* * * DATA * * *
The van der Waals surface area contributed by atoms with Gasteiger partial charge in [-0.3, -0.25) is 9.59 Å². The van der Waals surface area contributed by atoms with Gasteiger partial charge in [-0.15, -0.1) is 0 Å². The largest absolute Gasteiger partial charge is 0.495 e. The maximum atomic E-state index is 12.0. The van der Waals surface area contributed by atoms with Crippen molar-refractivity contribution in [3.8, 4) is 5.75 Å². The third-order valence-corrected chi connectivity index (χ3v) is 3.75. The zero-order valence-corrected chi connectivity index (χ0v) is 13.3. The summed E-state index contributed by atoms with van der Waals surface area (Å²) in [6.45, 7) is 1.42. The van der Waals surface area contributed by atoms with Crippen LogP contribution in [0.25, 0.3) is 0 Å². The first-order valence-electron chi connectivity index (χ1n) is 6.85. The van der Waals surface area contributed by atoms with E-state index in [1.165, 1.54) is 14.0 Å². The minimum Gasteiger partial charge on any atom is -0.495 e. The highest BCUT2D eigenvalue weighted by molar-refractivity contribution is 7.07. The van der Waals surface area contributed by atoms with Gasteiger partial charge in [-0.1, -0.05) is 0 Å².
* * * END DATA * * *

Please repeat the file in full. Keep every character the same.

The van der Waals surface area contributed by atoms with Gasteiger partial charge in [-0.3, -0.25) is 9.59 Å². The van der Waals surface area contributed by atoms with Gasteiger partial charge in [-0.15, -0.1) is 0 Å². The largest absolute Gasteiger partial charge is 0.495 e. The maximum atomic E-state index is 12.0. The van der Waals surface area contributed by atoms with Crippen molar-refractivity contribution in [3.8, 4) is 5.75 Å². The third-order valence-corrected chi connectivity index (χ3v) is 3.75. The zero-order valence-corrected chi connectivity index (χ0v) is 13.3. The summed E-state index contributed by atoms with van der Waals surface area (Å²) in [6.45, 7) is 1.42. The van der Waals surface area contributed by atoms with Crippen LogP contribution in [0.25, 0.3) is 0 Å². The first-order valence-electron chi connectivity index (χ1n) is 6.85. The van der Waals surface area contributed by atoms with E-state index in [1.165, 1.54) is 14.0 Å². The minimum Gasteiger partial charge on any atom is -0.495 e. The highest BCUT2D eigenvalue weighted by molar-refractivity contribution is 7.07. The van der Waals surface area contributed by atoms with Gasteiger partial charge in [-0.1, -0.05) is 0 Å².